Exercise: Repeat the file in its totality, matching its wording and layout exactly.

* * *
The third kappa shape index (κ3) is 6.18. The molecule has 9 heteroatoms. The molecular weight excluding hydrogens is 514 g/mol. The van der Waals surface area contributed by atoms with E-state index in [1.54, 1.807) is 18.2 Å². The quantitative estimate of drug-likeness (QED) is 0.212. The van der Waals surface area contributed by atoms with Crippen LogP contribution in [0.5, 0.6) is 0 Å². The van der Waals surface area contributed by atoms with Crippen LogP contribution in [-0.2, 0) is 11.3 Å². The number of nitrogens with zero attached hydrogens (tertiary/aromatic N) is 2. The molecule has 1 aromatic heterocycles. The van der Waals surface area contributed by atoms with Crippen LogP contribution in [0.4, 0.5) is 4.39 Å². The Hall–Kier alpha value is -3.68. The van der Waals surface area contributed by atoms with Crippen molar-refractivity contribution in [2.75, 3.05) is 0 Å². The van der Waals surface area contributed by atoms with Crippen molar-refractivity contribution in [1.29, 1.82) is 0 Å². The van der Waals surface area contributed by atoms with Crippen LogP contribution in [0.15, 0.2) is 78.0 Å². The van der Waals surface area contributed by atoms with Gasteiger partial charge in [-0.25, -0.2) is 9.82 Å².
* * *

The third kappa shape index (κ3) is 6.18. The molecule has 9 heteroatoms. The molecular weight excluding hydrogens is 514 g/mol. The van der Waals surface area contributed by atoms with E-state index in [1.54, 1.807) is 18.2 Å². The quantitative estimate of drug-likeness (QED) is 0.212. The van der Waals surface area contributed by atoms with Crippen LogP contribution in [0.5, 0.6) is 0 Å². The van der Waals surface area contributed by atoms with Crippen LogP contribution in [-0.2, 0) is 11.3 Å². The number of nitrogens with zero attached hydrogens (tertiary/aromatic N) is 2. The molecule has 1 aromatic heterocycles. The van der Waals surface area contributed by atoms with Crippen LogP contribution in [0.4, 0.5) is 4.39 Å². The Hall–Kier alpha value is -3.68. The van der Waals surface area contributed by atoms with Crippen molar-refractivity contribution in [2.75, 3.05) is 0 Å². The van der Waals surface area contributed by atoms with Crippen molar-refractivity contribution in [1.29, 1.82) is 0 Å². The van der Waals surface area contributed by atoms with Crippen LogP contribution in [0.15, 0.2) is 78.0 Å². The van der Waals surface area contributed by atoms with Gasteiger partial charge in [-0.25, -0.2) is 9.82 Å².